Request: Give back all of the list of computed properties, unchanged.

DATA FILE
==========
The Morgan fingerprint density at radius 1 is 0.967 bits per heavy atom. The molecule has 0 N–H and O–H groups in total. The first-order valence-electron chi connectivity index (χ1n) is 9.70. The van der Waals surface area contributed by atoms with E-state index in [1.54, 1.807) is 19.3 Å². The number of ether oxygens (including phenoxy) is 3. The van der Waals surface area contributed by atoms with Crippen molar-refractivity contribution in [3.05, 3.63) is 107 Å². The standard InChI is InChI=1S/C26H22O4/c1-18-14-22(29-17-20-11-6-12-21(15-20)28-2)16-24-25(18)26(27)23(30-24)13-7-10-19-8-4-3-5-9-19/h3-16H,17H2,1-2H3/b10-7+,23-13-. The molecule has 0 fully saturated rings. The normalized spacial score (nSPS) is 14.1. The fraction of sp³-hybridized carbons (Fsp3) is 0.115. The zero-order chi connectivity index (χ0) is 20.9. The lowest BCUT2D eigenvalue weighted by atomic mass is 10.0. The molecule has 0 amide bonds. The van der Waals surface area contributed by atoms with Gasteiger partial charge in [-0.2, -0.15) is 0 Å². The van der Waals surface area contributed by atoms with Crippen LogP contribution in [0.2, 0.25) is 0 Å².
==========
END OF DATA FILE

The Morgan fingerprint density at radius 1 is 0.967 bits per heavy atom. The molecule has 0 N–H and O–H groups in total. The first-order valence-electron chi connectivity index (χ1n) is 9.70. The van der Waals surface area contributed by atoms with E-state index in [1.54, 1.807) is 19.3 Å². The number of ether oxygens (including phenoxy) is 3. The van der Waals surface area contributed by atoms with Crippen molar-refractivity contribution in [3.05, 3.63) is 107 Å². The standard InChI is InChI=1S/C26H22O4/c1-18-14-22(29-17-20-11-6-12-21(15-20)28-2)16-24-25(18)26(27)23(30-24)13-7-10-19-8-4-3-5-9-19/h3-16H,17H2,1-2H3/b10-7+,23-13-. The molecule has 0 fully saturated rings. The normalized spacial score (nSPS) is 14.1. The fraction of sp³-hybridized carbons (Fsp3) is 0.115. The zero-order chi connectivity index (χ0) is 20.9. The lowest BCUT2D eigenvalue weighted by atomic mass is 10.0. The molecule has 0 amide bonds. The van der Waals surface area contributed by atoms with Gasteiger partial charge in [-0.2, -0.15) is 0 Å². The van der Waals surface area contributed by atoms with Crippen LogP contribution in [0.2, 0.25) is 0 Å².